Tales from the Crypto: How to Think About Bitcoin
Posted on 19th April 2021
“Everything you don’t understand about money combined with everything you don’t understand about computers.” - HBO’s Last Week Tonight with John Oliver, March 11, 2018
Bitcoin and related cryptocurrencies (now numbering in the thousands) are the subject of much debate and fascination. Given bitcoin’s dramatic price changes, it is not surprising that many are speculating about its possible role in a portfolio.
Exhibit 1 Bit Player
Price of bitcoin for the last 10 years, March 2011–February 2021
In its relatively short existence, bitcoin has proved extraordinarily volatile, sometimes gaining or losing more than 40% in price in a month or two. Any asset subject to such sharp swings may be catnip for traders but of limited value either as a reliable medium of exchange (to replace cash) or as a risk-reducing or infation-hedging asset in a diversifed portfolio (to replace bonds).
Assessing the merits of bitcoin as an investment can be problematic. Adding it to a portfolio could mean paring back the allocation to investments such as stocks, property, or fixed income. The owner of stocks or real estate generally expects to receive future income from dividends or rent, even though the size and timing of the payoff may be uncertain. A bondholder generally expects to receive interest payments as well as the return of principal. In contrast, holding bitcoin is similar to holding gold as an investment. Even if bitcoin or gold are held for decades, the owner may never receive more bitcoin or gold, and unlike stocks and bonds, it is not clear that bitcoin offers investors positive expected returns.
Putting aside squabbles over the future value of bitcoin or other cryptocurrencies, there are other issues investors should consider:
Bitcoin is not backed by an issuing authority and exists only as computer code, generally kept in a so-called “digital wallet,” accessible through a password chosen by the user. Many of us have forgotten or misplaced computer passwords from time to time and have had to contact the sponsor to restore access. No such avenue is available to holders of bitcoin. After a limited number of password attempts, a user can permanently lose access. Since there is no central authority responsible for bitcoin, there is no recourse for the forgetful owner: a recent New York Times article profiled the holder of more than $200 million worth of bitcoin that he can’t retrieve. His anguish is apparently not unusual—a prominent cryptocurrency consulting firm estimates that 20% of all outstanding bitcoin represents stranded assets unavailable to their rightful owners.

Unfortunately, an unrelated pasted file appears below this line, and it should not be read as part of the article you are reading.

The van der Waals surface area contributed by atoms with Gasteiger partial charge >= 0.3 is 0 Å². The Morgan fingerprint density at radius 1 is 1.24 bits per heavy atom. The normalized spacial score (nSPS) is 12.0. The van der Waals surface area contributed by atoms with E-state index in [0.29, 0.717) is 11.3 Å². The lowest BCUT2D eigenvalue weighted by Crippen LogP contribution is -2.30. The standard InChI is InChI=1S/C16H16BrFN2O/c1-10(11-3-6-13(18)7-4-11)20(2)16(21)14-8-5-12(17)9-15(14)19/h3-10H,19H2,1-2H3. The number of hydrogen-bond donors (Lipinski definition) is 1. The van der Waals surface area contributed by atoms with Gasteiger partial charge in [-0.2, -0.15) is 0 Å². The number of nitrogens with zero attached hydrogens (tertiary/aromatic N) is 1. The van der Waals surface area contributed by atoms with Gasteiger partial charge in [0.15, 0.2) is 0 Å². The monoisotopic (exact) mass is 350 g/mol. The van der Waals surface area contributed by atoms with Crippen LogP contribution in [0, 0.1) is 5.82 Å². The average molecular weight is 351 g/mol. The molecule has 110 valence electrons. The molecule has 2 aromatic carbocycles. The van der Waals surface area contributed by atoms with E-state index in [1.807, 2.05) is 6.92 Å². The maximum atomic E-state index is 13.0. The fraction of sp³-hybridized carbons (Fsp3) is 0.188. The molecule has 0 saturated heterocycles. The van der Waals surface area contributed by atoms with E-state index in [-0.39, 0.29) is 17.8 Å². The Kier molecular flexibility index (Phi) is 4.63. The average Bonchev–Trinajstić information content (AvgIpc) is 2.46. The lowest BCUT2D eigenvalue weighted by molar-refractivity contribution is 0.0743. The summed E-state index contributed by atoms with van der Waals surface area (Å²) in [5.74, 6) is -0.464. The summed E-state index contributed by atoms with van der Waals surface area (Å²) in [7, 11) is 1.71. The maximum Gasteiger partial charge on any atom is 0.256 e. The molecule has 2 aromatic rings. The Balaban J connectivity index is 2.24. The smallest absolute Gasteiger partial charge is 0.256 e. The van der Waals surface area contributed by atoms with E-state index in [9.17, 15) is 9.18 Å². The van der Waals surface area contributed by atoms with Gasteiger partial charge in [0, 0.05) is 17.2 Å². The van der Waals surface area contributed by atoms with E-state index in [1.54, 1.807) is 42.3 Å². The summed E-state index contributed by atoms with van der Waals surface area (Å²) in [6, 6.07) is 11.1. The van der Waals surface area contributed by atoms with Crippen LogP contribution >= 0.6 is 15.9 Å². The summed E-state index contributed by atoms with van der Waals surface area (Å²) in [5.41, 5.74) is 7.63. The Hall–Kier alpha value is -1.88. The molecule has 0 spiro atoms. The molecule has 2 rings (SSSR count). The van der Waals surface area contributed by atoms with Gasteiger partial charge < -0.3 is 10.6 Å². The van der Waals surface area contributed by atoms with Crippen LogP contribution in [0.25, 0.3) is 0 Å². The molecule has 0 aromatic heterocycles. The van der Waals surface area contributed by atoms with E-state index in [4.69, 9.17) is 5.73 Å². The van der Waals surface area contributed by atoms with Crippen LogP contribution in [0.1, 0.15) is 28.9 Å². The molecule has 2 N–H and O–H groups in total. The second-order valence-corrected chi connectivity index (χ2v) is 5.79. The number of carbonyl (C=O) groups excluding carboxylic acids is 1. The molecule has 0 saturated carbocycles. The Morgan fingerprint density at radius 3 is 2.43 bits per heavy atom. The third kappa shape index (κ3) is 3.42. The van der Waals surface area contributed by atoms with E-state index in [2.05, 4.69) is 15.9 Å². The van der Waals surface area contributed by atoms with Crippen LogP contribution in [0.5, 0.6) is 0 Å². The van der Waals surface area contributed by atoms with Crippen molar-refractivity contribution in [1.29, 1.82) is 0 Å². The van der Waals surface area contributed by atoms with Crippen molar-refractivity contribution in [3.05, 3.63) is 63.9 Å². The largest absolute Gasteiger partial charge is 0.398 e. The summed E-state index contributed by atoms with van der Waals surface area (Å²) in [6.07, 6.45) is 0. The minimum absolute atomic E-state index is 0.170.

Mt. Gox, a Tokyo-based bitcoin exchange launched in 2010, was at one time the world’s largest bitcoin intermediary, handling over one million accounts in 239 countries and more than 90% of global bitcoin transactions in 2013. It suspended trading and fled for bankruptcy in February 2014, announcing that hundreds of thousands of bitcoins had been lost and likely stolen.
The UK Financial Conduct Authority cited a number of concerns as it prohibited the sale of “cryptoasset” investment products to retail investors last year. Among them were the inherent nature of the underlying assets, which have no reliable basis for valuation; the presence of market abuse and fnancial crimes in cryptoasset trading; extreme price volatility; an inadequate understanding by retail consumers of cryptoassets; and the lack of a clear investment need for investment products referencing them.
The financial services industry has a long tradition of innovation, and cryptocurrency and the technology surrounding it may someday prove to be a historic breakthrough. For those who enjoy the thrill of speculation, trading bitcoin may hold appeal. But those in search of a sound investment should consider the concerns of the Financial Conduct Authority above before joining the excitement.
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